In closing: “I just want to thank everyone (for their efforts) to defeat this virus,” and he says this is the “hardest phase” …adding that “today the mark of heroism is giving your neighbor some space on the sidewalk, or wearing a mask at the grocery store.” He wraps at 3:30 pm; the full video should be available soon in the same window above, and we’ll link the document about today’s religious-gatherings announcement when it’s available.
4:41 PM: Find that document here.
Reminder – work on the low bridge will close it to all users (including those on bikes or on foot) Friday night, Saturday night, and possibly Sunday night:
As first announced last week, SDOT will …
… be closing the low bridge to vehicle, bike, and pedestrian traffic while we are working at night because we will not be able to open and close the bridge in a normal manner.
As a result, roadway traffic, including freight and buses, will be detoured to the 1st Ave or the South Park bridges. The low bridge will also be closed to bicyclists and pedestrians, and emergency vehicles will have limited access across the bridge. Waterway traffic will be maintained.
These restrictions will only be in place at night while we are working during the following hours:
Friday night: 8 PM to 5 AM
Saturday night: 6 PM to 3 AM
Sunday night: 6 PM to 3 AM (if needed)
During those hours, buses will be re-routed – here’s the Metro advisory:
From Friday evening, May 29, through the end of service on Sunday, May 31, overnight only each night, Metro routes 21 Local, 50, 120 and the RapidRide C Line will be operating a modified reroute via the 1st Av S bridge due to maintenance on the lower-level Spokane St bridge.
…Routes 21 Local, 50, 120 and the RapidRide C Line will travel instead via W Marginal Way SW and the 1st Av S bridge. There are no additional stops missed during this modified reroute. Expect possible service delays. At all other times, these routes will continue using their long-term reroutes via the lower level Spokane St Bridge.
SDOT says the closure is for “necessary maintenance work on the low bridge’s controls and communications systems that are used to operate the bridge.”
1:14 PM: West Seattle-based educator Alice Enevoldsen has a webcast going right now for the “first launch of crew to orbit in a commercial spacecraft,” scheduled just after 1:30 pm – here’s more info, including how to join via Zoom!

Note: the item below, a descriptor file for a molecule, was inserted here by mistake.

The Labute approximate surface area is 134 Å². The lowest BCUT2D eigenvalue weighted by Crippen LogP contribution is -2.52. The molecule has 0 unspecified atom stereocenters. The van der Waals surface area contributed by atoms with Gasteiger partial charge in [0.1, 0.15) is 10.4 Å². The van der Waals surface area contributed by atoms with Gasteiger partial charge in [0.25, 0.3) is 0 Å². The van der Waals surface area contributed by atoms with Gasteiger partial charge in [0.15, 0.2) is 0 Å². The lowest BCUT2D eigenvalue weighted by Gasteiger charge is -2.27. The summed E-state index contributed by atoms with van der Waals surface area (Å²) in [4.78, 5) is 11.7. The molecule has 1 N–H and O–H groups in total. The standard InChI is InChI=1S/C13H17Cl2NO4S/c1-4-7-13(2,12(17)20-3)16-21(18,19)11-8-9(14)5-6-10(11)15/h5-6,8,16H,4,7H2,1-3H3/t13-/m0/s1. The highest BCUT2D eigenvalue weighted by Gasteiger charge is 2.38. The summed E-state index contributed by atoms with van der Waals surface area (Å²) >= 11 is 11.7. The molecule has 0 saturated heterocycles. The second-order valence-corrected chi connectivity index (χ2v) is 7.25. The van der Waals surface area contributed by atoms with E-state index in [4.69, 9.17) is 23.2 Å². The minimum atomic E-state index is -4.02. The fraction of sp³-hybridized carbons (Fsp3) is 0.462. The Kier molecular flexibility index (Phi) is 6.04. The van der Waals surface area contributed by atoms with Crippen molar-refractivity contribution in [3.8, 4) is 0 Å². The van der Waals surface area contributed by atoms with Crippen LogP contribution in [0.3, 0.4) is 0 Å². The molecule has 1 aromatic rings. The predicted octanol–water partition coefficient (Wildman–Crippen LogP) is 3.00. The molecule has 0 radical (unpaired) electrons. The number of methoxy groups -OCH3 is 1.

1:21 PM: And … the launch has been scrubbed for today. But if you’re interested, register for Alice’s webcast anyway, as she’ll do it whenever Crew Dragon launches.
Today we welcome Rad Power Bikes as a new WSB sponsor. New sponsors get to tell you about their businesses; here’s what Rad Power Bikes would like you to know:
Mike Radenbaugh built his first electric bike in his parents’ garage in 2007 as a way to get to and from high school. For years, Mike worked solo, converting his friends’ traditional bikes into electric bikes and customizing each to fit their riding style. He joined forces with childhood friend and college roommate Ty Collins, and in 2015 they relaunched Rad Power Bikes as a direct-to-consumer company with their flagship model — the legendary RadRover electric fat-tire bike.
What started as a passion project is now the largest e-bike brand in North America, with more than 100,000 owners of all ages riding Rad across 30 countries.
Electric bikes give you all the fun, freedom, and flexibility of traditional bikes with just a little extra oompf when and where you need it. Whether that means crushing hills with pedal assist from the electric motor or freeing yourself from your car commute a day or two a week, e-bikes make getting there easier.
You’ll never have to pick out the right neon-colored spandex for weekend rides, or hang out in a bike shop pretending to know what you’re talking about, or even show up drenched in sweat when you bike to work.
It’s an e-bike revolution — one that makes it easier than ever to ditch your car.
At Rad Power Bikes, we envision a world where transportation is energy-efficient, enjoyable, and accessible to all. Ride with us and you get an unrivaled customer experience with radical electric bikes that are built for everything and priced for everyone.
With flexible financing options, you can start riding for as little as $39 a month — less than a cup of coffee a day (or a twelver a week ;).
Our judgment-free product-support team is available 7 days a week to answer any questions you might have. Seriously. They’ve heard it all.
Most of all, our e-bikes make getting around fun and environmentally friendly. When every trip’s an adventure, you may even start to look forward to your commute.
You can contact Rad Power Bikes through their website.
We thank Rad Power Bikes for sponsoring independent, community-collaborative neighborhood news via WSB; find our current sponsor team listed in directory format here, and find info on joining the team by going here.
That’s soprano Ellaina Lewis, performing a surprise show in a West Seattle neighborhood this past weekend. L’Nayim Austin explains:
My husband and I celebrated our 21st wedding anniversary this weekend. Since we are social distancing, we couldn’t celebrate in the usual way (dinner and show). So, as a surprise for my husband, I commissioned a West Seattle friend and opera singer, Ellaina Lewis, to perform a short opera outside our home (following social distancing recommendations).
It was a lovely performance enjoyed by my husband, and everyone else in the neighborhood. The weather cooperated, and Ellaina’s beautiful soprano voice was magical. Two neighbors took videos.
Perhaps next time one of your readers needs a bit of celebration, they might consider hiring a local artist for an outdoor serenade. A little art during these times goes a long way to raise the soul.
(In the other clip, she sings an Elvis Presley classic.) P.S. Happy anniversary to L’Nayim and husband!
If you live and/or work in Highland Park, Riverview, or South Delridge, your community council HPAC invites you to the monthly meeting online tonight at 7 pm, featuring guests from SDOT. The main topic: The newly unveiled details of the Highland Park Way/Holden Safety Project. A brief West Seattle Bridge update is planned too. See the agenda, and how to access the meeting via Zoom or phone, by going here.